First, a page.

Wi-Fi Alliance Plans for the Future

By Eric Griffith

April 07, 2005

The promoter and tester of Wi-Fi interoperability has seen the writing on the wall, and is making plans to stay relevant as 802.11 technologies move beyond just PCs.

The Wi-Fi Alliance, the industry consortium that acts as promoter and tester of interoperability between wireless LAN equipment makers, has seen the writing on the wall. Vendors have not been touting the Wi-Fi Certified stamp of approval as they once were—a fact that has not escaped notice. So the group is making plans to stay relevant as 802.11 technologies move beyond just PCs.

In a conversation last week with Frank Hanzlik, the managing director of the Alliance, he said that the almost 2,000 products the group has tested in the last five years are exciting, but it may only be the start as Wi-Fi migrates into phones and consumer electronics.

He feels that electronics will be the key growth area, especially after seeing so many products with Wi-Fi at the Consumer Electronics Show (CES) last January. "Just walking around on the floor, it was hard not to bump into Wi-Fi," he said.

Cellular convergence is the other growth area, which comes as no surprise to anyone following the industry buzz of the last few months. Talking about the CTIA Wireless 2005 show in New Orleans in March, Hanzlik said, "We were happy to see just about all the handset folks had at least one product with Wi-Fi, either formally at their booth or behind the scenes."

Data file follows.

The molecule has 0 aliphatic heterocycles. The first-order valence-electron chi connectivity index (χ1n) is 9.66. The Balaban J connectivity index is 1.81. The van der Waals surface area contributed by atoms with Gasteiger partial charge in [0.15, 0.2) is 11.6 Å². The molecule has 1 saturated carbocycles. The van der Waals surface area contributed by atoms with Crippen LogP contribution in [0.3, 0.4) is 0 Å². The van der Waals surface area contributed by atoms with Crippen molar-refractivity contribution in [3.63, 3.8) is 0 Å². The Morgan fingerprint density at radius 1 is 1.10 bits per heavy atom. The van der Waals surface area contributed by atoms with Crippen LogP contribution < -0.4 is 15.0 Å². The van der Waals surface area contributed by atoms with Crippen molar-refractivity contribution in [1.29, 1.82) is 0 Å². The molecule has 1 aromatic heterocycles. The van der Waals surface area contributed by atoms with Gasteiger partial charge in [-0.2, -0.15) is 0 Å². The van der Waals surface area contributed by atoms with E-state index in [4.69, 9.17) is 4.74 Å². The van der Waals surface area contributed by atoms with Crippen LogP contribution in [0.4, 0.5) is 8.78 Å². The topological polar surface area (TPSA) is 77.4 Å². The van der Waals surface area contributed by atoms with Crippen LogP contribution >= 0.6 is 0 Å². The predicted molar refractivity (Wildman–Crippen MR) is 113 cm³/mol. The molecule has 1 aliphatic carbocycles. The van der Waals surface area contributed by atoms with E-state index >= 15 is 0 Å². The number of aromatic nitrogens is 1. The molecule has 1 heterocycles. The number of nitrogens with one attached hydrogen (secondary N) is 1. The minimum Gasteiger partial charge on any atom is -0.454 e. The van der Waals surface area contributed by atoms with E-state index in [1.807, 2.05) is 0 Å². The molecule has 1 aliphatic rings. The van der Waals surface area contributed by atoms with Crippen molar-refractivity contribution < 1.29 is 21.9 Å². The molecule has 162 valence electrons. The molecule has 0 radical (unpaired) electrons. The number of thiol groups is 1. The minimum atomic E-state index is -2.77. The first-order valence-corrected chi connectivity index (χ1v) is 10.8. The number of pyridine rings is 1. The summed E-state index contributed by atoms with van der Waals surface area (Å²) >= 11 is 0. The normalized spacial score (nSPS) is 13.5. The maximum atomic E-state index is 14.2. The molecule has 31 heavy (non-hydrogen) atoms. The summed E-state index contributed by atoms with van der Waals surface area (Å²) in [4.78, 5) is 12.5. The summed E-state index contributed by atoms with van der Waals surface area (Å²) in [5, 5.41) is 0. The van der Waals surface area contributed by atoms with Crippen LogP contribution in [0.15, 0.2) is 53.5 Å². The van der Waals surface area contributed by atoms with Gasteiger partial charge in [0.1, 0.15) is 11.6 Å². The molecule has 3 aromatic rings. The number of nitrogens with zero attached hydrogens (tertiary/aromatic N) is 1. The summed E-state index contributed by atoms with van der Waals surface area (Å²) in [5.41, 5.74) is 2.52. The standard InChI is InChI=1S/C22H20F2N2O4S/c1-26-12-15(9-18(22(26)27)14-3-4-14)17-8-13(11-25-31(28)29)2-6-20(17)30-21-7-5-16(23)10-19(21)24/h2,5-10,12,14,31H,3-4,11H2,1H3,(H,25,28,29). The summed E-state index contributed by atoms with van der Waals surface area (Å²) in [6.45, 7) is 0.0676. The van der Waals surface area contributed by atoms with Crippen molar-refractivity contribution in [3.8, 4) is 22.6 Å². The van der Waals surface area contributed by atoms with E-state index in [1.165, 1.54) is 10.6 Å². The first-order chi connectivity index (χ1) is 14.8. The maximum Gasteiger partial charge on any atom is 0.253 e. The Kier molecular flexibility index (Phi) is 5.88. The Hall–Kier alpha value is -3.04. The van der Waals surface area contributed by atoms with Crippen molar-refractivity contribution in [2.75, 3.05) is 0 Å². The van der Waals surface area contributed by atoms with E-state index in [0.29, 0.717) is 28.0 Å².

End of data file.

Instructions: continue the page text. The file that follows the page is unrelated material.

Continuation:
However, he thinks it will still take some time for the market to develop. He cites a Senza Fili Consulting forecast that pegs North America's use of Wi-Fi/Cellular Convergence (WCC) at only a few million users in the next two years, but 30 million users by the year 2010, in a segment worth $1.6 billion in just the United States. He calls the forecast "conservative."

He's not worried about anything like cellular or 3G becoming a competitor to Wi-Fi, calling the technologies complementary. "At a panel at CTIA, that was a key theme the audience was resonating with," he said. "We're moving in the right direction."

WCC means using voice traffic over Wi-Fi networks (VoWi-Fi, occasionally known as VoFi), which doesn't seem much of a stretch to Hanzlik, considering the number of Wi-Fi networks that already exist. Adding voice to them is a given, though maybe not so much at home, where he said services like Vonage already have attractive pricing -- it's going to take a while for Wi-Fi phone handsets to get affordable enough for home use, though he said "there is interest in using VoWi-Fi to replace cordless phones."